This is a workmen's compensation case in which an award was made by a deputy director, thereafter affirmed by the full board, but on appeal to the superior court the award of the board was reversed, and the case was remanded for it to make a finding as to whether the claimant had suffered an injury in the course of his employment which aggravated a preexisting heart condition, which incapacitated the claimant for work, and "to determine further the period of time, and degree of disability, if any, and to make an award accordingly." The appeal is by the insurer from this judgment.
The claimant was a warehouseman whose job responsibility was to make counter and warehouse sales which involved the delivery of bulk items to trucks and automobiles. On February 3, 1969, he was performing the above duties, and at about 5 p.m., while loading sacks of fertilizer, experienced physical pain which can only be described in laymen's language as a heart attack. He went home and attempted to rest and the next morning went to the doctor who gave him an electro-cardiogram which showed changes since a former examination made approximately three months before. Claimant had been under treatment for some time for peptic ulcer and suspected coronary-artery disease. The following testimony is noted although it is not a complete resume of the testimony. The doctor testified that something had transpired during the three-month period above mentioned, which had caused a decrease in the amount of blood flow to his heart muscle. In answer to a hypothetical question, the doctor explained: "It is possible that the exertion could have added to his pre-existing disease to cause difficulty" and "It is possible that some exertion superimposed on his preexisting heart disease could have produced some damage."
The claimant was put in the hospital under treatment of another doctor who was more available. This doctor also testified with reference to claimant's heart, that, in his opinion, the picking up of a sack of fertilizer put a sufficient force or exertion to aggravate a pre-existing condition. He further testified: "The aggravation of his work was what brought it out to our attention."
There was ample testimony to show that he has been physically unable to perform the duties of his employment since the physical pains he experienced in February, and that this impairment to perform has resulted in the termination of his usefulness to his employer.
The deputy director, in making his findings of fact, determined that the testimony of one doctor was that he had not had a heart attack (coronary thrombosis) "but was suffering from a coronary artery disease," and that the other doctor's testimony was that, in his opinion, the lifting of the fertilizer "did not cause the coronary artery disease" and that from all this testimony by the experts the claimant was suffering from heart disease and the changes in February from November "had caused a decrease in the amount of blood flow to his heart muscle"; that the claimant does have "arteriosclerotic heart disease and he does have angina pectoris." From his findings from the above testimony the deputy director was of the opinion "that the claimant has not shown that he has sustained a heart attack in the meaning of the Workmen's Compensation Act, but has shown that he is suffering from coronary artery disease." The deputy director denies compensation, which was affirmed by the full board, but reversed by the superior court. Held:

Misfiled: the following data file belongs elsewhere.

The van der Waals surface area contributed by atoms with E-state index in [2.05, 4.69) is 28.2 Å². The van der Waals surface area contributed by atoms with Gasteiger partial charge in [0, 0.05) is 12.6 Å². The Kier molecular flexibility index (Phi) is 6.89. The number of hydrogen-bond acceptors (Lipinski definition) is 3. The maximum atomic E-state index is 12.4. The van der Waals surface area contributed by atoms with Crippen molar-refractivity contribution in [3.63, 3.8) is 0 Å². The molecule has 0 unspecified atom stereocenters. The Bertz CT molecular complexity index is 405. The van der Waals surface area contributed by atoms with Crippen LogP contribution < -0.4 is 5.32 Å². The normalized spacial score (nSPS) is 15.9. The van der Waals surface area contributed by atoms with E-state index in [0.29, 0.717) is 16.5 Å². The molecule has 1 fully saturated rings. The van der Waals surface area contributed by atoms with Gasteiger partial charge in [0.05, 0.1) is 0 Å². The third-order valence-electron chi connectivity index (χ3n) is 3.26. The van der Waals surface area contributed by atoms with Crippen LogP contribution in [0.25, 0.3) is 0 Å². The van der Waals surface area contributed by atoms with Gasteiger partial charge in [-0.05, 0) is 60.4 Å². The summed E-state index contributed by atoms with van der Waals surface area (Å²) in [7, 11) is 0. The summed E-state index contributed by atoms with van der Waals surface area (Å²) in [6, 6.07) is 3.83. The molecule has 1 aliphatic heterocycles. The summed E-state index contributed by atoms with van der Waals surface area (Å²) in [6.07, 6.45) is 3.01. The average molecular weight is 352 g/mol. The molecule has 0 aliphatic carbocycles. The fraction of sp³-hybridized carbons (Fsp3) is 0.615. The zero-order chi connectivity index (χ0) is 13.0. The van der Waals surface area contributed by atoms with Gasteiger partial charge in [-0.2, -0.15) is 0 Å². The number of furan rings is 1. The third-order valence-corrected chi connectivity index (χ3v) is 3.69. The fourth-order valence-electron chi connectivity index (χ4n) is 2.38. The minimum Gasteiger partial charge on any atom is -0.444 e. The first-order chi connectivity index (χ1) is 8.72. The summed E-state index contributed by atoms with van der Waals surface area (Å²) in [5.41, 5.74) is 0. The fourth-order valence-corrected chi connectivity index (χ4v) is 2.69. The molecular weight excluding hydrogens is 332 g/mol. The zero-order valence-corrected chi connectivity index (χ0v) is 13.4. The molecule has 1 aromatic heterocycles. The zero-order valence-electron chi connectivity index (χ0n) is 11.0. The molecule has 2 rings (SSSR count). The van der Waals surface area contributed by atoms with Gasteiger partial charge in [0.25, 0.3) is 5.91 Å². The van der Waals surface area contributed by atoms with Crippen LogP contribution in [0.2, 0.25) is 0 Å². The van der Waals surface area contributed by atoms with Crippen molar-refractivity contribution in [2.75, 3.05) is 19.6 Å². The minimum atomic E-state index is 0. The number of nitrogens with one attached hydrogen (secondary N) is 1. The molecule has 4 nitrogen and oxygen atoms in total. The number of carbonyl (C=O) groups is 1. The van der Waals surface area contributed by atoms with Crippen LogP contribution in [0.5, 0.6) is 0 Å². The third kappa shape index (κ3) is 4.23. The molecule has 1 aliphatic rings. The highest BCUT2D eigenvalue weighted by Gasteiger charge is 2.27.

2-3708; Baggett Transp. Co. v. Barnes, 108 Ga. App. 68 (132 SE2d 229)
), this case depends upon whether or not "the facts found . . . (by the board . . . do not support the order or decree." The board must make a finding of fact under Code 114-707. The award must be supported by the findings of fact based on evidence. Southeastern Express Co. v. Edmondson. 30 Ga. App. 697 (1)
(119 51 39); Atlanta Transit System v. Harcourt, 94 Ga. App. 503 (95 SE2d 41)
; Ideal Mut. Ins. Co. v. Ray, 92 Ga. App. 273
, 276 (88 SE2d 428
). Thus, whenever the courts feel that in making the findings of facts the board has failed to weigh all the evidence, the practice has been generally to recommit the case to the board for further consideration. See Lathem v. Hartford Acc. &c. Co., 60 Ga. App. 523
, 527 (3 SE2d 916
); Woodruff v. American Mut. Liab. Ins. Co., 67 Ga. App. 554
, 560 (21 SE2d 298
); U. S. Fidel. &c. Co. v. Brown, 68 Ga. App. 706 (3) (23 SE2d 443)
. Also Knight v. Fulton Industries, 123 Ga. App. 538 (181 SE2d 691)
. Here, the hearing director, and the full board, made a finding of fact on one issue, while completely ignoring the real fact at issue. While the case was in the superior court, both parties filed a statement of their contentions, in a brief, and claimant plainly and succinctly set forth his contention as follows: "The crux of the question before this court is as we contend that the employee had a pre-existing heart condition which was aggravated by the lifting of a sack of fertilizer." This contention had been plainly made earlier in claimant's appeal to the superior court.
Liab. Ins. Co., 122 Ga. App. 659 (178 SE2d 287)
. Since the findings of the board are based upon whether or not a heart attack occurred on a certain date and the claimant was suffering from coronary heart disease which exertion did not cause, without any consideration of whether or not exertion could have aggravated a pre-existing condition, the lower court properly reversed the hoard and remanded the case to it "to make a finding as to whether the claimant has suffered an injury in the course of his employment which aggravated a pre-existing heart condition, which incapacitated the claimant for work; and to determine further the time, and degree of disability, if any, and to make an award accordingly."
Farrar & Farrar, Arthur C. Farrar, for appellee.